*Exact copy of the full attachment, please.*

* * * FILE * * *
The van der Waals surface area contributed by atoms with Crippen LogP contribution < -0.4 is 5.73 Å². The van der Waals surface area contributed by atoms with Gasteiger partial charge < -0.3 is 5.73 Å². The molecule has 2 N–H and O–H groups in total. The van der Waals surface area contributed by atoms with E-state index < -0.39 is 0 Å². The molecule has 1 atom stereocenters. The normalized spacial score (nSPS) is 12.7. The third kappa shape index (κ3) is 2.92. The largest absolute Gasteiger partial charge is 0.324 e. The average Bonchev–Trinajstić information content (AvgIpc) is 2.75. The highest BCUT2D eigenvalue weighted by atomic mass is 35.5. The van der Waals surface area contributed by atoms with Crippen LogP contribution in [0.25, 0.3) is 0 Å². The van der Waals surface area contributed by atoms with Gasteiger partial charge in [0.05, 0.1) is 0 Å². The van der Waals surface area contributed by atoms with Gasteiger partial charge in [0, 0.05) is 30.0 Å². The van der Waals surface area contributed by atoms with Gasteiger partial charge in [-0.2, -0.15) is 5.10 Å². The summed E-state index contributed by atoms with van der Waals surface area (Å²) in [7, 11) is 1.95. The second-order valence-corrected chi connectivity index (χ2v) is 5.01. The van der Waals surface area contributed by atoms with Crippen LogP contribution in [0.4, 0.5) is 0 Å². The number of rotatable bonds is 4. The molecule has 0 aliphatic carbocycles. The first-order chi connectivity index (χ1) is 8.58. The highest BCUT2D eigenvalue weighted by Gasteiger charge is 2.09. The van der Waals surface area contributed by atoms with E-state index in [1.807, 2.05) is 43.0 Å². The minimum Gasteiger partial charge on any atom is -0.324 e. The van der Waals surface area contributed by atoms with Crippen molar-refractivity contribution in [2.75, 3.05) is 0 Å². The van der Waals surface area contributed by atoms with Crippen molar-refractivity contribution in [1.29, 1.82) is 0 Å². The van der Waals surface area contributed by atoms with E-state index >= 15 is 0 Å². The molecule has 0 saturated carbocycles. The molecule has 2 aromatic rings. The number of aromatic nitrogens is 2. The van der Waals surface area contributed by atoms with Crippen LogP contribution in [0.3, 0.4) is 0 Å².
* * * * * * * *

The van der Waals surface area contributed by atoms with Crippen LogP contribution < -0.4 is 5.73 Å². The van der Waals surface area contributed by atoms with Gasteiger partial charge < -0.3 is 5.73 Å². The molecule has 2 N–H and O–H groups in total. The van der Waals surface area contributed by atoms with E-state index < -0.39 is 0 Å². The molecule has 1 atom stereocenters. The normalized spacial score (nSPS) is 12.7. The third kappa shape index (κ3) is 2.92. The largest absolute Gasteiger partial charge is 0.324 e. The average Bonchev–Trinajstić information content (AvgIpc) is 2.75. The highest BCUT2D eigenvalue weighted by atomic mass is 35.5. The van der Waals surface area contributed by atoms with Crippen LogP contribution in [0.25, 0.3) is 0 Å². The van der Waals surface area contributed by atoms with Gasteiger partial charge in [0.05, 0.1) is 0 Å². The van der Waals surface area contributed by atoms with Gasteiger partial charge in [0, 0.05) is 30.0 Å². The van der Waals surface area contributed by atoms with Gasteiger partial charge in [-0.2, -0.15) is 5.10 Å². The summed E-state index contributed by atoms with van der Waals surface area (Å²) in [7, 11) is 1.95. The second-order valence-corrected chi connectivity index (χ2v) is 5.01. The van der Waals surface area contributed by atoms with Crippen LogP contribution in [0.4, 0.5) is 0 Å². The number of rotatable bonds is 4. The molecule has 0 aliphatic carbocycles. The first-order chi connectivity index (χ1) is 8.58. The highest BCUT2D eigenvalue weighted by Gasteiger charge is 2.09. The van der Waals surface area contributed by atoms with E-state index in [1.807, 2.05) is 43.0 Å². The minimum Gasteiger partial charge on any atom is -0.324 e. The van der Waals surface area contributed by atoms with Crippen molar-refractivity contribution in [2.75, 3.05) is 0 Å². The van der Waals surface area contributed by atoms with Crippen molar-refractivity contribution in [1.29, 1.82) is 0 Å². The van der Waals surface area contributed by atoms with E-state index >= 15 is 0 Å². The molecule has 0 saturated carbocycles. The molecule has 2 aromatic rings. The number of aromatic nitrogens is 2. The van der Waals surface area contributed by atoms with Crippen LogP contribution in [0.3, 0.4) is 0 Å².